Before the smartphone era, a bystander had two options—to intervene or to ignore. Recording an event made him/ her/them a non-confrontational participant.

By 2021, the number of smartphone users in India was estimated at over 760 million. India has 390 million users who access the internet via their mobile phones. Estimates are that by 2023, this figure will be over 500 million.

The bystander’s role expanded as collector of evidence providing a point of view CCTV footage could not since the bystander could record reactions of other bystanders, and could also commentate. 

Reliability Of The Bystander Video

Bystander footage on social media often led to media trials where the public played investigator, judge and jury even before the case reached adjudication, without assessment of evidence, without forensic examination. 

“There could be mala fides on the bystander’s part, or it may be a chance to settle personal scores. None of this seems to be of concern to the police,” said Rangarajan. 

Based on the Zee News video, Delhi Police charged ‘unidentified people’ under sections 124A (sedition) and 120B (criminal conspiracy) of the Indian Penal Code (IPC) at the Vasant Kunj police station in south Delhi, under whose jurisdiction JNU falls. The accused were also charged under sections 323 (punishment for voluntarily causing hurt), 471 (using as genuine a forged document or electronic record),143 (punishment for being a member of an unlawful assembly), 149 (being a member of an unlawful assembly), 147 (punishment for rioting) IPC.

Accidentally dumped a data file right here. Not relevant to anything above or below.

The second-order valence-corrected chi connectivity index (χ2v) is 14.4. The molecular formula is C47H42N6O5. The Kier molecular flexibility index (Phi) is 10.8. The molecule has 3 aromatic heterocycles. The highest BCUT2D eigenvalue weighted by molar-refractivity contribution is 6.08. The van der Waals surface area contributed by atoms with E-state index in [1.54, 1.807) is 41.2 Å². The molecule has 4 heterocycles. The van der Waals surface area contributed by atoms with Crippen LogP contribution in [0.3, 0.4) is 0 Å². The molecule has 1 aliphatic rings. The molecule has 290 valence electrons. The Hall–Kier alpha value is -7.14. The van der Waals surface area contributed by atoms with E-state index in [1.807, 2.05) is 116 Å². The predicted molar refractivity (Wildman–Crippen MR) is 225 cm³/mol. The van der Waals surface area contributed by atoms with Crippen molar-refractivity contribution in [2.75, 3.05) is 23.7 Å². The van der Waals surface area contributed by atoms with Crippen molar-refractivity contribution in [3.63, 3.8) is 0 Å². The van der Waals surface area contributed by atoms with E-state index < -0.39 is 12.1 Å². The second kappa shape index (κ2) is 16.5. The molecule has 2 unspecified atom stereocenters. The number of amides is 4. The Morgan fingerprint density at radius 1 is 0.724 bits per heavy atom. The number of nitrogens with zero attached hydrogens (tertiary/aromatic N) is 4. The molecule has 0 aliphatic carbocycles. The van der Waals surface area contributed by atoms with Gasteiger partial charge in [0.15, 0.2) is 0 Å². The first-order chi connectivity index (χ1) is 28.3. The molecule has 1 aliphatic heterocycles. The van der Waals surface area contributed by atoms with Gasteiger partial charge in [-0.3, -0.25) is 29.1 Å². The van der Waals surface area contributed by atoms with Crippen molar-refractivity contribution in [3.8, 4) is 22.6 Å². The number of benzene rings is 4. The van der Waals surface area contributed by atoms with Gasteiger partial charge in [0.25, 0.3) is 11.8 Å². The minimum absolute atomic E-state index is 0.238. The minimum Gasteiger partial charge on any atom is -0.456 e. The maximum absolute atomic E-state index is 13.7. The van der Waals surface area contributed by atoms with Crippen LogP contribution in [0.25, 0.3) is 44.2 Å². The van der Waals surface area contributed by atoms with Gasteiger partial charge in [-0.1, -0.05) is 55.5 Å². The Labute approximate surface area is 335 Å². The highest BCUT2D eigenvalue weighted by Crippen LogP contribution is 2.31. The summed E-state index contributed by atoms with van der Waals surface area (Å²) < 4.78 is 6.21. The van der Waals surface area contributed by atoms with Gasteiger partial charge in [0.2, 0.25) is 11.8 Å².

Once BJP MP Maheish Girri and ABVP made formal complaints, Delhi Police arrested Kumar, Khalid and others and filed a 1,200-page chargesheet.

By the time forensic analysis showed the video evidence was doctored, the accused had already spent nine days in police custody. Granted interim bail two weeks later, they were given regular bail only in August 2016 . 

Shreya Rastogi, head of the forensics research at Project 39A, National Law University, Delhi, said there was urgent need for probe agencies to check the reliability of bystander videos.

“Investigating agencies and courts understand the possibility of contamination of traditional forensic evidence such as blood, semen, fingerprints. But somehow video evidence is not seen in the same light,” Rastogi told Article 14. 

Journalists can easily verify videos. So can the police before submitting video as evidence. “All digital devices have a memory storage beyond the device (cloud) and there are ways to extract or recover even deleted items,” Rastogi said. 

Forensics eventually showed the JNU February 2019 videos were doctored, but by then the tampered footage had garnered over a million views and multiple media claimed the slogans were ‘anti-India’.

Yet even before the video was admitted as evidence, Vishwa Deepak, a Zee News producer on the team that aired the video of 9 February, resigned his post. In his exit letter, an English translation of which published in February 2016, Deepak said the video had no “Pakistan zindabad” (Long Live Pakistan) slogans. He said “due to our biases, heard ‘long live Indian courts’ as ‘long live Pakistan’.” 

Deepak told The Indian Express that as the audio was unclear, the production team “added a bubble with ‘Pakistan zindabad’” written to guide viewers on what we felt was being chanted.” The police ignored Deepak’s confession-allegation that the video was tampered.

Virulence As Veracity

The concern with bystander videos is speed—they travel quickly in the digital space and set the criminal process in motion, said Rangarajan.